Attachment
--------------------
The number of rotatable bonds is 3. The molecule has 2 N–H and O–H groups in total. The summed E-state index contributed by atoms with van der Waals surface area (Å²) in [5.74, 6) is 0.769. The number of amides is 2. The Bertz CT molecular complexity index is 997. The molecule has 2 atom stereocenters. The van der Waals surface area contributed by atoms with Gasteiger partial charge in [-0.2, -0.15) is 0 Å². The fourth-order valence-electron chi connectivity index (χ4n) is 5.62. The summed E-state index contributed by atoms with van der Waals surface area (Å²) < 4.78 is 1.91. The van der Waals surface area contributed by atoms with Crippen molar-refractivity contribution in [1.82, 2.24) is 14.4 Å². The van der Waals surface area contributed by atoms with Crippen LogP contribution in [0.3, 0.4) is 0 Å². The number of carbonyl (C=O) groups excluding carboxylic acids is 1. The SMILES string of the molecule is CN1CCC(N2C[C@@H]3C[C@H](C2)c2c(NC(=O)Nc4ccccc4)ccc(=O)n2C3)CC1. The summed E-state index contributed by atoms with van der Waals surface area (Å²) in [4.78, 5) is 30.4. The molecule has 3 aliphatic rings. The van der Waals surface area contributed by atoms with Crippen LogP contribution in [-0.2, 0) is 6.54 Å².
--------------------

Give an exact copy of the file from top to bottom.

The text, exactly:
The number of rotatable bonds is 3. The molecule has 2 N–H and O–H groups in total. The summed E-state index contributed by atoms with van der Waals surface area (Å²) in [5.74, 6) is 0.769. The number of amides is 2. The Bertz CT molecular complexity index is 997. The molecule has 2 atom stereocenters. The van der Waals surface area contributed by atoms with Gasteiger partial charge in [-0.2, -0.15) is 0 Å². The fourth-order valence-electron chi connectivity index (χ4n) is 5.62. The summed E-state index contributed by atoms with van der Waals surface area (Å²) < 4.78 is 1.91. The van der Waals surface area contributed by atoms with Crippen molar-refractivity contribution in [1.82, 2.24) is 14.4 Å². The van der Waals surface area contributed by atoms with Crippen LogP contribution in [0.3, 0.4) is 0 Å². The number of carbonyl (C=O) groups excluding carboxylic acids is 1. The SMILES string of the molecule is CN1CCC(N2C[C@@H]3C[C@H](C2)c2c(NC(=O)Nc4ccccc4)ccc(=O)n2C3)CC1. The summed E-state index contributed by atoms with van der Waals surface area (Å²) in [4.78, 5) is 30.4. The molecule has 3 aliphatic rings. The van der Waals surface area contributed by atoms with Crippen LogP contribution in [-0.2, 0) is 6.54 Å².